Nanotechnology has become ubiquitous, integrated into everything from phones to clothing to sunscreen. As Moore's Law marches on, manufacturing of electronic devices demands increasingly precise nanoscale methods. Manufacturing is approaching the atomic scale in many applications and physical methods are no longer an option for creating devices; we must now turn to methods that leverage the manner in which individual molecules and atoms interact. An excellent example of this approach is atomic layer deposition (ALD), which creates thin films from gas phase precursors. ALD provides the greatest possible control over the thickness of two-dimensional nanoscale structures. The core idea behind this control is to use the intrinsic properties of gaseous chemical compounds to enforce the desired physical architecture: a continuous coating that adheres to all available surfaces and can be grown with sub-nanometer precision. As you might expect, the chemicals used for ALD are necessarily very picky about where and how they react. The aim of this article is to describe in general terms the ALD process, and how precursors are tailored to possess the properties that are necessary.
These precursor properties are best illustrated with the workhorse of the ALD world, the trimethyl aluminum (TMA) and water process for the deposition of aluminum oxide. A commonly invoked model has surface hydroxyl groups on a substrate (say, silicon) react with individual TMA molecules to form a dimethyl aluminum surface species and a gaseous methane byproduct. Once every available surface site has reacted in this manner, the first monolayer is complete. Furthermore, since there are no longer any reactive surface species, no additional growth is possible. This self-limiting growth is the defining characteristic of the ALD process. This of course must also be true for your next reagent (water, in the current example). Water can be introduced without fear of gas phase reactions precipitating alumina powder once any excess TMA (and methane) has been removed from the reaction chamber (typically by vacuum). A water pulse then reacts with every available surface species creating another self-limiting monolayer in the form of a single atomically-thick, hydroxyl-covered aluminum oxide film. This step re-creates the reactive sites for the next pulse of TMA so that the cycle may continue. This system illustrates the essential characteristic of any ALD process: stepwise, self-limiting reactivity.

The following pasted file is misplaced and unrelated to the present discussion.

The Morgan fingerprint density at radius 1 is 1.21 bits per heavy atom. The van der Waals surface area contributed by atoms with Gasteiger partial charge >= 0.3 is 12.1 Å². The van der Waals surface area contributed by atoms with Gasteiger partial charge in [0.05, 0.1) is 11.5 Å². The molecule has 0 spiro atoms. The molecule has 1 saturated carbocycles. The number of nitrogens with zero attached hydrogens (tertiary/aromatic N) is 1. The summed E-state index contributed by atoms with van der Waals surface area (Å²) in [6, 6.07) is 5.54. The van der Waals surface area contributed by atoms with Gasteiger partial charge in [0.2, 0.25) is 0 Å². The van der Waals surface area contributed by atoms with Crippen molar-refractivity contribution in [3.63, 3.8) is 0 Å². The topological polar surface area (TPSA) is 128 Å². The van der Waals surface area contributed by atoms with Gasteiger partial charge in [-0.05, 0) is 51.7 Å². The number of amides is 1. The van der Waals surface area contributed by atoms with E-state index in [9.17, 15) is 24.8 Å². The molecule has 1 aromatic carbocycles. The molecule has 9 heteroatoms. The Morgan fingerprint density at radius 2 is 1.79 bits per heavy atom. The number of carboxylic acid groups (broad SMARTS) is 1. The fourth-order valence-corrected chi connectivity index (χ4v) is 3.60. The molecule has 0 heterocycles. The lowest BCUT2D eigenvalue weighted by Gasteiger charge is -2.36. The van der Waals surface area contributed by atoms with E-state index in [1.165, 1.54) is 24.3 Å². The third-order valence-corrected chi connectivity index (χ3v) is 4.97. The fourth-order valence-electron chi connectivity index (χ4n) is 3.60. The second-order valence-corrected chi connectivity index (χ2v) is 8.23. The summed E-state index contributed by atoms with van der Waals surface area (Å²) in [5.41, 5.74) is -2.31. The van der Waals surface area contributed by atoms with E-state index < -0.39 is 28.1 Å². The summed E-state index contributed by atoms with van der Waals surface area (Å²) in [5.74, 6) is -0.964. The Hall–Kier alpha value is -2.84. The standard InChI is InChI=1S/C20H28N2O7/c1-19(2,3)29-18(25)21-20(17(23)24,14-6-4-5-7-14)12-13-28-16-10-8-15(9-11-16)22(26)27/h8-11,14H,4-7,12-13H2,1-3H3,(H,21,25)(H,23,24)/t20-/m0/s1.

This black-and-white view of the reactions that occur during an ALD process do not of course always match the reality, but it does provide a framework for thinking about how you would go about inventing a new process. Your precursors (two or more) ideally have very particular characteristics: high volatility, reactivity at the surface and not in the gas phase, and surface reactivity that produces a self-limiting monolayer. These demands easily generate your precursor design checklist: low mass, weak intermolecular interactions, stability in the gas phase, reactivity at the surface. Some of these criteria are easier to satisfy than others. Ligands with branching organic groups and without aromatic rings that might participate in pi-stacking can help to reduce your intermolecular interactions, for example. Saturating the coordination sphere of your metal centre can minimize (but not necessarily eliminate) the formation of heavy dimers which might reduce volatility. There are many excellent examples in the literature of how a simple ligand system, such as amindinates or guanidinates, can be modified to tune the stability and volatility of a precursor.
Verification of a true ALD process (as opposed to continuous growth as seen with chemical vapour deposition or physical methods) is typically established with a “saturation curve”. A series of trials are performed keeping the amount of one precursor constant and varying the other. When the growth rate (thickness divided by number of cycles) plateaus as the amount of precursor used increases, self-limited growth is demonstrated. The experiment is then repeated with the roles of the precursors reversed, to find the minimum amounts for each precursor in the process. Watching the process from the inside is much more interesting however: there are several clever ways to observe the chemistry of ALD in-situ. Ellipsometry can observe film growth and characteristics such as density in real time. A quartz crystal microbalance can produce a timeline of mass gains and losses with respect to each precursor, providing excellent insight into surface reactions. Just beyond the reaction chamber, exhaust gases can be analyzed by mass spectroscopy to observe byproducts to help discern the chemistry happening at the surface. The self-limiting nature of the process can be interrogated by these techniques, providing excellent data for modelling and understanding the chemistry of the reactions.
A wide range of materials can be deposited by ALD, for a wide range of applications. Many oxides, ternary materials, and metals (including noble metals) are known. Challenges remain, of course; new inorganic and organic material processes await discovery. Metals such as copper tend to grow polycrystalline films with poor conductivity, whereas epitaxial films might be preferred. Faster growth rates for known materials are always welcome as well. There is also much work to be done discovering the mechanism by which these processes operate; understanding these mechanisms will enable better precursor design. Control over reactivity at the surface can be further complicated by techniques used to impose patterns; organic masks and the like. So there is much to explore and discover, and as a fairly young process which has demonstrated unparalleled uniformity and thickness control for the deposition of the thinnest possible films, ALD will be a mainstay in nanofabrication for decades to come.